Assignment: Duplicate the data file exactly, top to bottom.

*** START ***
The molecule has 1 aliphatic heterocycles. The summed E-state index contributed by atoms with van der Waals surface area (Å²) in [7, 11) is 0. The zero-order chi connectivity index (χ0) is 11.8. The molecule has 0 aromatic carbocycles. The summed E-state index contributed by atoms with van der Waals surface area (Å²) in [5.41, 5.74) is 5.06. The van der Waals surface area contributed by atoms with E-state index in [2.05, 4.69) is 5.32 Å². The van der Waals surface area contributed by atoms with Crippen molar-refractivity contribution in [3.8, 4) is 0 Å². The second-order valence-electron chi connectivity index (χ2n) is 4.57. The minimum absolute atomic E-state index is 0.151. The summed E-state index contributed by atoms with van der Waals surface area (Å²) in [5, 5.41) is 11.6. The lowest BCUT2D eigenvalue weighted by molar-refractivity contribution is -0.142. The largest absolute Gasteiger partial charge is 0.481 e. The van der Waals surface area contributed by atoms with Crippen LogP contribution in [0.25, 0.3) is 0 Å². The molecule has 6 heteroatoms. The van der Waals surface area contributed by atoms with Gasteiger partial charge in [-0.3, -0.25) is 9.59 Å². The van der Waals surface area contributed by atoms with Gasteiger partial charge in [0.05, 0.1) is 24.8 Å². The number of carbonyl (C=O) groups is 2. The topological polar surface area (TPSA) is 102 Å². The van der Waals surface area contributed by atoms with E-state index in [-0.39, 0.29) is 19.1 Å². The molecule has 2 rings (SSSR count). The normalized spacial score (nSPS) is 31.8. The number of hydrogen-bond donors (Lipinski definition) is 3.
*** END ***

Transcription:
The molecule has 1 aliphatic heterocycles. The summed E-state index contributed by atoms with van der Waals surface area (Å²) in [7, 11) is 0. The zero-order chi connectivity index (χ0) is 11.8. The molecule has 0 aromatic carbocycles. The summed E-state index contributed by atoms with van der Waals surface area (Å²) in [5.41, 5.74) is 5.06. The van der Waals surface area contributed by atoms with E-state index in [2.05, 4.69) is 5.32 Å². The van der Waals surface area contributed by atoms with Crippen molar-refractivity contribution in [3.8, 4) is 0 Å². The second-order valence-electron chi connectivity index (χ2n) is 4.57. The minimum absolute atomic E-state index is 0.151. The summed E-state index contributed by atoms with van der Waals surface area (Å²) in [5, 5.41) is 11.6. The lowest BCUT2D eigenvalue weighted by molar-refractivity contribution is -0.142. The largest absolute Gasteiger partial charge is 0.481 e. The van der Waals surface area contributed by atoms with Crippen LogP contribution in [0.25, 0.3) is 0 Å². The molecule has 6 heteroatoms. The van der Waals surface area contributed by atoms with Gasteiger partial charge in [-0.3, -0.25) is 9.59 Å². The van der Waals surface area contributed by atoms with Gasteiger partial charge in [0.05, 0.1) is 24.8 Å². The number of carbonyl (C=O) groups is 2. The topological polar surface area (TPSA) is 102 Å². The van der Waals surface area contributed by atoms with E-state index in [-0.39, 0.29) is 19.1 Å². The molecule has 2 rings (SSSR count). The normalized spacial score (nSPS) is 31.8. The number of hydrogen-bond donors (Lipinski definition) is 3.